HAVANA TIMES — In 50 years time, let’s hope it’s less than that, when somebody wants to know something about the multiple realities we live here in Cuba, the one that doesn’t appear on the TV, or in the newspapers, or in books, you know why, rebellious photography will take on the role of resistance, and by looking at these photos you’ll be able to see bleak scenes, like the ones we experience in our own daily lives.
Nowadays, we live in complete uncertainty while the Latin American Left is moving backwards, or better yet, staggering, and in Cuba panic is beginning to spread as we may return to the 18-hour blackouts that made the entire country go dark, and with them, a hint of the nightmare that we all still have living in our memories: shortages of absolutely everything. As well as the constant feeling of being suffocated, which is always present, because we’re breathing in a reality that is stifling us?
Now that the crisis in Venezuela has reached a foreseeable crossroads, future oil exports to Cuba are in danger of being reduced to disquieting figures. Therefore, the summer that the media announced was going to be hot and happy is being threatened by electricity cuts that are already taking place. They told us that the people wouldn’t be affected. It’s true, however, that under the power grid “adjustment” plan, they’ve cut the power from 8 am until 6 pm at least once a week.
Those blackouts that took place night and day and made history, such as the lack of food and our desperation, reminded me of 20 snapshots taken by photographer Raul Canibano (1961) at the Seis seis Gallery (74 Aguiar Street between Pena Pobre and Cuarteles Streets, Old Havana) which will be shown in an exhibition open to the public from July through September.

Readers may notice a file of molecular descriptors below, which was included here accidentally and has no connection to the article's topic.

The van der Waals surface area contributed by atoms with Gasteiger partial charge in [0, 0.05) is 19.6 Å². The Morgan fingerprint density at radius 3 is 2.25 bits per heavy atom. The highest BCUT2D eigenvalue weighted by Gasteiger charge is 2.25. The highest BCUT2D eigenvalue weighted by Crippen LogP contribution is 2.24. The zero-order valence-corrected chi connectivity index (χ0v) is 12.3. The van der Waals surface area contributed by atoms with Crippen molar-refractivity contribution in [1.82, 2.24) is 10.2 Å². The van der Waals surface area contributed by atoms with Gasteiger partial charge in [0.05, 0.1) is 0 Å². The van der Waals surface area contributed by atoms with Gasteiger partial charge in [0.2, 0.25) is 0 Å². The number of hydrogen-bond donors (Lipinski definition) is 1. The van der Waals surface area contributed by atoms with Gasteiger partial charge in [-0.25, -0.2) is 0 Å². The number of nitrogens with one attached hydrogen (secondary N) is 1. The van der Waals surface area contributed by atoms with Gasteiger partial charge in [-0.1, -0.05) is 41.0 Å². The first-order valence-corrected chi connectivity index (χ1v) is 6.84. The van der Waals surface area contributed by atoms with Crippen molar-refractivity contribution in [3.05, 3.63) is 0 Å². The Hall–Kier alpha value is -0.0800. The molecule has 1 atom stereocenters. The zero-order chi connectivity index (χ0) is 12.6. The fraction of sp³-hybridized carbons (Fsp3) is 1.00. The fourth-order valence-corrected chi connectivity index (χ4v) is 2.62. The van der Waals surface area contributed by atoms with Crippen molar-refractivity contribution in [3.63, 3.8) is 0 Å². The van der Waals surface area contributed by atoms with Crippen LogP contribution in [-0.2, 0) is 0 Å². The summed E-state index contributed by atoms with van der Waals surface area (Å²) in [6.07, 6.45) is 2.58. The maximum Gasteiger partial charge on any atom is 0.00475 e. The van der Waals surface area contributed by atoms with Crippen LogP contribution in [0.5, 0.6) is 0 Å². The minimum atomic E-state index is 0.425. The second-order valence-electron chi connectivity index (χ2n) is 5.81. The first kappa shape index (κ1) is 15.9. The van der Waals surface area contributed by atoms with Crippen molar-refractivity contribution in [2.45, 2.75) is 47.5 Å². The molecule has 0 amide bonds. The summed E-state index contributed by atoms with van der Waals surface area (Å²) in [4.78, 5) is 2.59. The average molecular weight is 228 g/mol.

The selection of photos taken from four of his photo series (Tierra Guajira, Ciudad, Fe por San Lazaro and Ocaso) give us an insight into daily life at the time as they document survival, pain and the devastation that marked, and continues to mark, the existence of so many Cubans that we’ve seen drown in their hopes for living in a better society. A country where its leaders have made a memorial of disappointment out of its revolutionary utopia. A policed state where the government wants complete control of its citizens isn’t a delusion or paranoia. It’s as real as the suffocation we suffer.
The old lady with a hump in her back, who walks along the wet pavement using a walking stick for support, where is she going with a bag in her hand? Solitude, anxiety and fatigue conspire against a person that has to go out, who has to “struggle” in order to eat, hoping to see a better world before she dies? In front of her, the Malecon watches her from a distance. The old man who hides his face in his coat, what reality is he trying to escape from? What would he rather not see? The woman who cries incosolably next to a crowd, what pains her so?
And the young man who bangs his head against a windowframe, what’s tormenting him? The old lady surrounded by cats with a TV in the background, you can see Fidel on the screen. Is he talking about Cuba’s energy revolution? Explaining the advantages of using an electric stove? The old woman avoids it, she’s looking somewhere else, tired? Lost her faith? The same thing as yesterday, today and tomorrow?
Sacred utopia, The new man, Invincible Party, Victorious Revolution. Crushed up words whose echoes now only name other realities such as disappointment, failure of hope and distrust of a social project which prioritizes its “unbreakable” image, while diversified opinions and individual initiatives are not. They’ve been blaming the US trade embargo for paralyzing the country for half a century now, and in adopting this strategy they’ve dismissed the Government’s inability to guide an economy which breathes through life support.
The Cuban poet Roberto Fernandez Retamar has written a verse that says: “We, the survivors, To whom do we owe our survival?” Like we don’t know? I’ve heard the many different versions that Cuban imaginations have conjured up to this verse. I really like the one that says: We, the survivors, owe our rebellious nature to the Cuban State.
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